Covid-19 booster shots for those 30 and above, and healthcare, front-line workers

They can get their booster dose at any vaccination centre or participating Public Health Preparedness Clinic. PHOTO: ST FILE

SINGAPORE - From Saturday (Oct 9), healthcare workers, front-line workers and those aged 30 and above will be invited to take Covid-19 vaccine booster shots.

They will join those aged 50 to 59 who have been receiving their booster shots from Oct 3.

The Ministry of Health (MOH) said the booster jabs will be administered to these groups of people who have received their two-dose regimen at least six months ago.

"Our healthcare and front-line workers are more likely to come into regular contact with Covid-19 cases in the course of their work and are at greater risk of infection," it said.

In a statement, the Expert Committee for Covid-19 Vaccination said healthcare and frontline workers have a 1.4 to two times greater risk of being infected amid the current surge of Covid-19 cases.

"Furthermore, they may care for vulnerable persons such as the elderly and persons with medical conditions," it added.

Those in institutions such as prisons and residential care facilities will also get booster jabs, said MOH, as these places are indoor settings with higher human density and thus predisposed to large outbreaks of Covid-19.

"We are also working with various institutions to progressively roll out booster vaccinations to eligible persons in institutionalised settings," the ministry added.

In addition, expanding the booster programme to those aged 30 and above will help to raise the overall level of protection in the population, MOH said.

The expert committee noted while the two-dose vaccine continues "to provide excellent protection against severe disease", there is now evidence of waning protection against infection over time.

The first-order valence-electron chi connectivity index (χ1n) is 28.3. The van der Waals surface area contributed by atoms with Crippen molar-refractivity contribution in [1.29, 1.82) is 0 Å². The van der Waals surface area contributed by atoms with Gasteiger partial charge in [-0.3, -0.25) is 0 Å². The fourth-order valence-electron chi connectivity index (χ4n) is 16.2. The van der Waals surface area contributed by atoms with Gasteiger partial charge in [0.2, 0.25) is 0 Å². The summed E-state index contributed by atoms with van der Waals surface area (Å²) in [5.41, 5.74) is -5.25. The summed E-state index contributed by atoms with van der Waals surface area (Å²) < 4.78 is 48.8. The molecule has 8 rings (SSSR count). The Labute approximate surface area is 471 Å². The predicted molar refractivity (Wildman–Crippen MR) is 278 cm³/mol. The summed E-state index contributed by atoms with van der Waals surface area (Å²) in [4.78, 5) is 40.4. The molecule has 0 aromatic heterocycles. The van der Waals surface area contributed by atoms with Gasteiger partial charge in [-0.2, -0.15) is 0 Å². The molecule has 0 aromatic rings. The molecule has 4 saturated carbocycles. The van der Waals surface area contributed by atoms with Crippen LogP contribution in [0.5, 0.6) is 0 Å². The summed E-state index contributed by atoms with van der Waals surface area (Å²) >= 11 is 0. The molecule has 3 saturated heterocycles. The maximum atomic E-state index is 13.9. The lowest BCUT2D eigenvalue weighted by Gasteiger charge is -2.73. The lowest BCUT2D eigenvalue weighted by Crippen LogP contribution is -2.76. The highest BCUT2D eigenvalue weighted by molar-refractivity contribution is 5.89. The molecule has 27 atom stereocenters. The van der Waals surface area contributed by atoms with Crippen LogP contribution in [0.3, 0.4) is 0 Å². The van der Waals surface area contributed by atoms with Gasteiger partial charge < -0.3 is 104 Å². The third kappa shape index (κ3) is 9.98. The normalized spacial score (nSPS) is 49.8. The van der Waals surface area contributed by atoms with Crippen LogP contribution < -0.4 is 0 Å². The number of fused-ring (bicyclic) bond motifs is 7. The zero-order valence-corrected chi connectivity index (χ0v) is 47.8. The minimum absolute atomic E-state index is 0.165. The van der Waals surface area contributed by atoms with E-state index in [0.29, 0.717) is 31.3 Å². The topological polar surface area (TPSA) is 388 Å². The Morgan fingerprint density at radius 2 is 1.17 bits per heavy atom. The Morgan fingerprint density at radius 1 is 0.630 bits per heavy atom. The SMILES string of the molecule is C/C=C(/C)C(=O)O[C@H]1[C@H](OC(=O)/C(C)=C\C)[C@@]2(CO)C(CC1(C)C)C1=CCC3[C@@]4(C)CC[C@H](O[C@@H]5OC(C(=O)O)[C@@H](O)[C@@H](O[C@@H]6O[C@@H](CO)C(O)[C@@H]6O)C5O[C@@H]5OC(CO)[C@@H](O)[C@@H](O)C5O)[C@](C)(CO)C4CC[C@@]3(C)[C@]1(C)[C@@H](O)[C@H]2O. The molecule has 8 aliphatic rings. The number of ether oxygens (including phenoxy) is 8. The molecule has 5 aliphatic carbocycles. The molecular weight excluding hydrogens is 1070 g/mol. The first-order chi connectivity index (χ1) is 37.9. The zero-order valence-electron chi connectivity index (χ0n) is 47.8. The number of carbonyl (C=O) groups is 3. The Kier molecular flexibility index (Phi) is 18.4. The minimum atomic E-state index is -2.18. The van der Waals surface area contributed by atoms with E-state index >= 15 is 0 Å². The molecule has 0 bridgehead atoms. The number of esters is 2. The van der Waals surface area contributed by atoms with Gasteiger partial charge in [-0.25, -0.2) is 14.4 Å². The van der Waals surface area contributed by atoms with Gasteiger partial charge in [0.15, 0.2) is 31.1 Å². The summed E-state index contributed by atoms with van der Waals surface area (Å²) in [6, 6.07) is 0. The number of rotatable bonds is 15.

Therefore, the booster doses can help to reduce the risk of infection and Covid-19 transmission.

Speaking at a press conference by the multi-ministry Covid-19 task force, Health Minister Ong Ye Kung said data has shown that giving those aged between 30 to 49 a booster jab will enhance their protection against infection and severe disease.

The risk of severe side effects is low and not different compared to the first two doses, he added.

From Saturday, people in this group will receive a text message with a personalised booking link on the mobile number that they had earlier registered for their first two doses, to book an appointment at this website.

They can get their booster dose at any vaccination centre or participating Public Health Preparedness Clinic (PHPC).

As at Thursday (Oct 7), almost 372,000 individuals have received their booster dose.

About 57 per cent of people aged 50 to 59 and 72 per cent of seniors aged 60 and above have either booked an appointment or already received their booster dose.

In addition, MOH recommended that those who are moderately and severely immunocompromised receive a third dose of the mRNA vaccine two months after their second dose.

These include people with the following conditions:

- Transplant patients on immunosuppressive therapy, including solid organ and allogenic stem cell transplants

- Cancer patients on active treatment with chemotherapy and immunosuppressive therapy

- Blood cancers, such as lymphoma and leukaemia

- Immunosuppressive treatment for non-cancer conditions

- End-stage kidney disease

- Advanced or untreated HIV

These people can take their booster dose six months after the third dose.

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